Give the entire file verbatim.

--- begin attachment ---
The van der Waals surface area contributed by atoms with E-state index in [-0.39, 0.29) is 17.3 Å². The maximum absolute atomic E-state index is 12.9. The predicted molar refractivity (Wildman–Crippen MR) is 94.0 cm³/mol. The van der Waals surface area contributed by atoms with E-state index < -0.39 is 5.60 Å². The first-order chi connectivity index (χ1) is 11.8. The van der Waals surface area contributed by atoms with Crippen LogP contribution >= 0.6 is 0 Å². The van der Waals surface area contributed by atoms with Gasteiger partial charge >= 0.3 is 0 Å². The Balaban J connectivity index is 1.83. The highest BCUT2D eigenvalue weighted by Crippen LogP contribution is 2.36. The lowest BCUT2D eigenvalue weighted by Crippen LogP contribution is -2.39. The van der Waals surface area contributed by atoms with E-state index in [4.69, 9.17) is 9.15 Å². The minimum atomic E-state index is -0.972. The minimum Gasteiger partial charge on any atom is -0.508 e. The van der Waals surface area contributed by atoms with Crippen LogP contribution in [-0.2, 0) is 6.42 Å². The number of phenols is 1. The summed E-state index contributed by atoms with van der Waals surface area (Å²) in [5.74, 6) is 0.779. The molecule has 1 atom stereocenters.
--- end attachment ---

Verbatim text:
The van der Waals surface area contributed by atoms with E-state index in [-0.39, 0.29) is 17.3 Å². The maximum absolute atomic E-state index is 12.9. The predicted molar refractivity (Wildman–Crippen MR) is 94.0 cm³/mol. The van der Waals surface area contributed by atoms with E-state index < -0.39 is 5.60 Å². The first-order chi connectivity index (χ1) is 11.8. The van der Waals surface area contributed by atoms with Crippen LogP contribution >= 0.6 is 0 Å². The van der Waals surface area contributed by atoms with Gasteiger partial charge >= 0.3 is 0 Å². The Balaban J connectivity index is 1.83. The highest BCUT2D eigenvalue weighted by Crippen LogP contribution is 2.36. The lowest BCUT2D eigenvalue weighted by Crippen LogP contribution is -2.39. The van der Waals surface area contributed by atoms with E-state index in [4.69, 9.17) is 9.15 Å². The minimum atomic E-state index is -0.972. The minimum Gasteiger partial charge on any atom is -0.508 e. The van der Waals surface area contributed by atoms with Crippen LogP contribution in [-0.2, 0) is 6.42 Å². The number of phenols is 1. The summed E-state index contributed by atoms with van der Waals surface area (Å²) in [5.74, 6) is 0.779. The molecule has 1 atom stereocenters.